Tuesday, 23 December 2014

TVAD Talks: Dr Barbara Brownie, ‘Shoes Without Feet: The presence of absence in empty-shoe memorials’

The last in our series of reflections on the research seminars presented as part of the TVAD Talks series in the autumn term of 2014 is Dr Barbara Brownie's ‘Shoes Without Feet: The presence of absence in empty-shoe memorials’, presented on Wednesday December 10th 2014. Here is the abstract for the talk, and a film of Barbara's presentation is below, with some images discussed in the presentation.

Personal artefacts left behind by the victims of conflict and tragedy become part of the material culture of war. The piles of clothes and shoes that were left behind at Auschwitz and Dachau, give us a sense of the thousands of victims who once owned them. Holocaust museums in particular display shoes among other primary artefacts as “tangible proof in the face of debate about, and even denial of, what transpired [during the holocaust]” (Williams, 2007, p. 25). Shoe memorials exhibit what philosopher Patrick Fuery (cited in Bille et al. 2010, p. 5) describes as “secondary absence”, that is, not absence itself, but absence that is “defined by its connection to presence”. Memorialists are directly concerned with expressing absence through presence. Shoes are presented as witnesses to past events, and are sometimes the only surviving evidence of the existence of the people who once wore them.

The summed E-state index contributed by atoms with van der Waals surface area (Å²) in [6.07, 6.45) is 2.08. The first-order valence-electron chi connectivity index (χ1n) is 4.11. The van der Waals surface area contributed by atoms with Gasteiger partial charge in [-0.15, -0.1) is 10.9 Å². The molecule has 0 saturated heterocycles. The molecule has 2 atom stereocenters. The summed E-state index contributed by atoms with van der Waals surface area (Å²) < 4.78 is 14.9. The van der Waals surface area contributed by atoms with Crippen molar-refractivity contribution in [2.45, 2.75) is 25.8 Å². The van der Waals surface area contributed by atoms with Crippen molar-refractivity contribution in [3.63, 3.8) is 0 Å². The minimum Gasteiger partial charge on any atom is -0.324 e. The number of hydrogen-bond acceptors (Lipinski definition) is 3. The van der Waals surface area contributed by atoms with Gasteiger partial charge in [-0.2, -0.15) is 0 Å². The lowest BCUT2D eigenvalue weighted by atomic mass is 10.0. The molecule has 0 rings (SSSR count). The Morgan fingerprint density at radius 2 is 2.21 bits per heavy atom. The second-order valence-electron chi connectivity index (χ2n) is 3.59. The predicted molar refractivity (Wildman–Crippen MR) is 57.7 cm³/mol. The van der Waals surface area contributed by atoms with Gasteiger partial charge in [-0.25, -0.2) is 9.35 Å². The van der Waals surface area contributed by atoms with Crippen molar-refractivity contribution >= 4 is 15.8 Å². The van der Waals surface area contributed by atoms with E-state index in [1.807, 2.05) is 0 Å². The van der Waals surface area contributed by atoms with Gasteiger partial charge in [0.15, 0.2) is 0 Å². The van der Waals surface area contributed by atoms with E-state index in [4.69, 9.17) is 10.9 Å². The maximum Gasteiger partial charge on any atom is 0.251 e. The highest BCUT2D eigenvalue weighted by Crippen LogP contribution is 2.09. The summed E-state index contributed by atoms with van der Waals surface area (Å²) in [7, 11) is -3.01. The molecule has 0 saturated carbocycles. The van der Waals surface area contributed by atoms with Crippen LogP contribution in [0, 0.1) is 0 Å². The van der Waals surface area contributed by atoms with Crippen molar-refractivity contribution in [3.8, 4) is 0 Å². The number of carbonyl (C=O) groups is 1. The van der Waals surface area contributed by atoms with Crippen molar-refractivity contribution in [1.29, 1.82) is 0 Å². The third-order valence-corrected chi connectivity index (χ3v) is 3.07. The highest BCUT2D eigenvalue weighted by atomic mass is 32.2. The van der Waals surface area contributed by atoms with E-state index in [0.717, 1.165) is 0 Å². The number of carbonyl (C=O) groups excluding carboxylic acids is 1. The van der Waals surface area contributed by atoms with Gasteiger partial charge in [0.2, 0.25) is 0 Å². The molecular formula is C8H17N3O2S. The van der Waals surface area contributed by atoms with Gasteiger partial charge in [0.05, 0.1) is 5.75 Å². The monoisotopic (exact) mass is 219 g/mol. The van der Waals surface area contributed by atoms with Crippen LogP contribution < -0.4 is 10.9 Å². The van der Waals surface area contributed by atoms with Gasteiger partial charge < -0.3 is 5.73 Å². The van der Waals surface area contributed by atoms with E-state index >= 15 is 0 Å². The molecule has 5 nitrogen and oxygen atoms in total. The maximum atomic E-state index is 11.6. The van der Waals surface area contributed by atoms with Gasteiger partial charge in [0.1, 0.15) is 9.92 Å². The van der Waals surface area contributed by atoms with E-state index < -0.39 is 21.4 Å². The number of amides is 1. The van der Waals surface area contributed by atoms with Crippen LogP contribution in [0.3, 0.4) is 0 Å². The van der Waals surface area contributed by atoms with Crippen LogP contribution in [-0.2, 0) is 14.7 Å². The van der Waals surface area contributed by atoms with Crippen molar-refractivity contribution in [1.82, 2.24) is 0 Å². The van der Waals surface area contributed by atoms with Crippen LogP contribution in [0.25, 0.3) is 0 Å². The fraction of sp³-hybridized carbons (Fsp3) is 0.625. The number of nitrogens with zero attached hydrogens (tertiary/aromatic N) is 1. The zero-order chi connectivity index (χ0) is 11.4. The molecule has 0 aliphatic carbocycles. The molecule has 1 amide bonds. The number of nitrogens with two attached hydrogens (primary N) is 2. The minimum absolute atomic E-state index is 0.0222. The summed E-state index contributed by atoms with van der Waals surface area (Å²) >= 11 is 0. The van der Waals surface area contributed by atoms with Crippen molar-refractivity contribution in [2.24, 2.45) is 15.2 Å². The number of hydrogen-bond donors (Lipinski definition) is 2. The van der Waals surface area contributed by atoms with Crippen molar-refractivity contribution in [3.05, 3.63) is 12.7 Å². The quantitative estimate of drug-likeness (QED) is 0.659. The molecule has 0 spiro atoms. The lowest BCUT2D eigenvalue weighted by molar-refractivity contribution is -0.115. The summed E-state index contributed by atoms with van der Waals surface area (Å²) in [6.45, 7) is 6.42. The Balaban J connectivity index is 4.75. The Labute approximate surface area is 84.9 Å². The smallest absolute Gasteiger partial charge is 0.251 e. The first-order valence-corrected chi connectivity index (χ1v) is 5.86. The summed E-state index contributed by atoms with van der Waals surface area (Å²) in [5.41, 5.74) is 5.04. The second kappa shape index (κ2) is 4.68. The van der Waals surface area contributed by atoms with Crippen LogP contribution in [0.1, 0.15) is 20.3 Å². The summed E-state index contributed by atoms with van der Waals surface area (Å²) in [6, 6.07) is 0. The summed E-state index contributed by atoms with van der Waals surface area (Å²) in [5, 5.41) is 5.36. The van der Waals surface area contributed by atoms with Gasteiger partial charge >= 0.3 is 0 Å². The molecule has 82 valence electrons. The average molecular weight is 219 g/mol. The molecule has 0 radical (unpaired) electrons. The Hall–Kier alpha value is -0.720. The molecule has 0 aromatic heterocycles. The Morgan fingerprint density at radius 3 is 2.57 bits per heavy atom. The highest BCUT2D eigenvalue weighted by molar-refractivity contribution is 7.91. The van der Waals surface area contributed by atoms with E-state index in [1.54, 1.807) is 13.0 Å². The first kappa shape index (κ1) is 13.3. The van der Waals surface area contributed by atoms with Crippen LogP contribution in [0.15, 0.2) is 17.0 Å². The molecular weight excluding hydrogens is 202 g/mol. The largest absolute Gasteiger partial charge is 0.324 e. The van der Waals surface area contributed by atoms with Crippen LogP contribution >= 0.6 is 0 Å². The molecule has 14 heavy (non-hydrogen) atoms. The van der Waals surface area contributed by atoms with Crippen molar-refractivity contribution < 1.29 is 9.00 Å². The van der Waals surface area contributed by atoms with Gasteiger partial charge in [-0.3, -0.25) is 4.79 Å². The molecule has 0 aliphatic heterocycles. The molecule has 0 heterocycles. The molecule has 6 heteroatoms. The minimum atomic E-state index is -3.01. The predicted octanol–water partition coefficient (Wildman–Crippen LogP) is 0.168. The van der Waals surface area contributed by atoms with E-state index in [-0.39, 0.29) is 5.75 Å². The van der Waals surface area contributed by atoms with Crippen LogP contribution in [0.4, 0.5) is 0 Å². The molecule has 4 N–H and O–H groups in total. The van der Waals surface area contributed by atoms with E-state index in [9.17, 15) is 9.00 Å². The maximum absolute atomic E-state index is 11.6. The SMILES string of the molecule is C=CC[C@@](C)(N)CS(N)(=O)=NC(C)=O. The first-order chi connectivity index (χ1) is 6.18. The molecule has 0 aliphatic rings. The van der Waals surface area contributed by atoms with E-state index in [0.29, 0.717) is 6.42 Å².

Though they are designed with the intention of referencing the past, shoe memorials often say more about the contemporary communities that construct them than they say about the memorialised victims. Particularly in recent temporary shoe memorials, for which shoes are repurposed (often donated by members of the bereaved community), victims are remembered as through the eyes of the living. There is an artificiality to these memorials that reflects a desire for familiarity rather than authenticity. Repurposed for use in a memorial, shoes are transformed into sacred objects. Once archived, the memorial artefacts are more effective as a record of public grief than of the tragedy itself.
This TVAD discussion will present examples of holocaust shoe memorials at Auschwitz and on the river Danube in Budapest, in which shoes are presented to document the suffering of victims, in contrast to vernacular and temporary memorials of the past two decades, for which shoes are selected to represent the grief of those left behind. I will address how shoes transform parks and streets into "traumascapes" or, in some cases, into data visualisations which precisely quantify loss.

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